Cassandra’s latest report is here

Millennials, whose arrival was celebrated with those bright yellow “baby on board” signs and prized- to the best of their ability- by Boomer parents far and wide, signaled a seismic shift in the way society perceives children and their role in society. Fast forward to 2023, what happens when the OG “baby on board” generation becomes parents themselves?

Image of a see saw with different families on the left end and the text "Parents On Board the Millennial Parent Report"

This growing parental cohort is digitally savvy, ethnically diverse, and less willing to accept traditional gender roles than any generation before it. However, parenting is a daunting task at the best of times. Parenting through these especially tumultuous times has Millennial parents worried, with 72% of Millennial parents saying they’re scared to fail at parenting. They are doing the best they can to balance the highs and lows of parenting while also balancing being a parent with other aspects of their identity and they’re doing it in their distinctly Millennial way.

So, with Mother’s - and Father's Day - just around the corner, we’re sharing a sneak peek at Cassandra's latest report as we take a minute to sittervise and discover three brands helping Millennial parents navigate this pendulum of parenthood.

Image of the Footprint app logo


With the current discourse growing on compensating and protecting children whose parents use them for content on social media, Footprint has launched at just the right time. The newly launched sharing platform feels surprisingly like posting on social media, except that users share with only a small group of up to 36 people. The app was designed to address “sharenting,” aka parents sharing their children’s personal information and images on public social media platforms. Proud parents can create a digital timeline of their child’s life as they grow, and unlike traditional social media platforms, Footprint doesn’t allow content to be viewed publicly, and there’s no way to “Like” or “Comment” on posts. As their child grows, the app allows parents to give the account to their child so they become the owner of their digital content.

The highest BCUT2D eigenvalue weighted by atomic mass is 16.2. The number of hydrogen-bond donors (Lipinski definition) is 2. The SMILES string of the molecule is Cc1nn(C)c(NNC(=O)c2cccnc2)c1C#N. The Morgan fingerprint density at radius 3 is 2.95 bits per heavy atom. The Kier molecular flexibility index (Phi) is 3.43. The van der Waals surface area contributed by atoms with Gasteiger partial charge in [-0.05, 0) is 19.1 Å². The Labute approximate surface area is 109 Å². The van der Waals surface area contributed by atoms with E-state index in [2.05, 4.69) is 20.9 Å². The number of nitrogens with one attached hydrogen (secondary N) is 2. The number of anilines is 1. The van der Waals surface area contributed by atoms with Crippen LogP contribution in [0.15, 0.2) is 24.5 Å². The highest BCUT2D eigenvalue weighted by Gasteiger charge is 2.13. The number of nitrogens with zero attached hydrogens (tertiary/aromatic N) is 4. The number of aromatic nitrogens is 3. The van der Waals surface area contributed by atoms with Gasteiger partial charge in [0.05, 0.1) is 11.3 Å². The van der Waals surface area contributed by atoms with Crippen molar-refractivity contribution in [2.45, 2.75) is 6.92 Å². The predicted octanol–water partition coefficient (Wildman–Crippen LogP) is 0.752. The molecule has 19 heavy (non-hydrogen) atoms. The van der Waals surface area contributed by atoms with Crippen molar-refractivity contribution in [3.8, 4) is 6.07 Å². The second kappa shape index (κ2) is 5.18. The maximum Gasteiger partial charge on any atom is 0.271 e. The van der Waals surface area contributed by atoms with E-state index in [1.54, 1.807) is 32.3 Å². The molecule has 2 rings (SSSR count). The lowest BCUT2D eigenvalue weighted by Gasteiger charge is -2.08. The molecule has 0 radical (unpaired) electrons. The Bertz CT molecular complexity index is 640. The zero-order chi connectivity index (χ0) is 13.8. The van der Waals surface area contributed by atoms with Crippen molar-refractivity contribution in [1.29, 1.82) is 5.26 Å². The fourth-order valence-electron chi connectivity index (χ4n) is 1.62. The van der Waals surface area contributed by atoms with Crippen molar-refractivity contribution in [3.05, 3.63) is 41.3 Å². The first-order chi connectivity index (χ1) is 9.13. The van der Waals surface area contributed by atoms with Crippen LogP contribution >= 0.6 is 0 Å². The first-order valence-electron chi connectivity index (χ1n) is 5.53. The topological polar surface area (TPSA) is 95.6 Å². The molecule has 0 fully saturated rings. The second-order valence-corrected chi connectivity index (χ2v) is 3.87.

Text quote,  “A big thing for us to teach is to take responsibility for their actions. That's like one of the biggest things because they're young, and they're always blaming each other.  So we're just trying to teach them to take responsibility and own up to things because they can't always blame everybody else for stuff.”

— Jennifer, CA, parent of 7 and 8-year-olds (Cassandra Collective)

    Image of the Peanut app logo


    Peanut is a social networking app founded by mother Michelle Kennedy after she found herself turning to forums to seek help navigating newfound parenthood. Set to reduce feelings of isolation and empower women to connect both in their local community and worldwide, in a Tinder-like fashion, its 2.5M app users simply create a profile and swipe through the troves of other friendship-seeking mamas until they find the perfect matches.

    Users whose children must be 16 years or younger can connect with others experiencing the same issues or navigating life stages, and it provides a platform to ask those burning questions, interact with experts, or listen to professional podcasts to help put minds at ease with whatever life stage they may be overcoming.

    — Crystal, WA, parent of 7-year-old and 9-year-old (Cassandra Collective)

      Image of the Parent's Path Art Collection by Phillips Avent logo


      Parent's Path Art Collection by Philips Avent, is a newly launched curation of custom artwork created in partnership with artists who are moms. The collection demonstrates the paradox of the unforeseen detours and magical milestone moments that parents experience. Each artist reflects on their unique journey with motherhood while depicting self-expression, self-care, and community support as essential parts of nurturing new parents through the journey.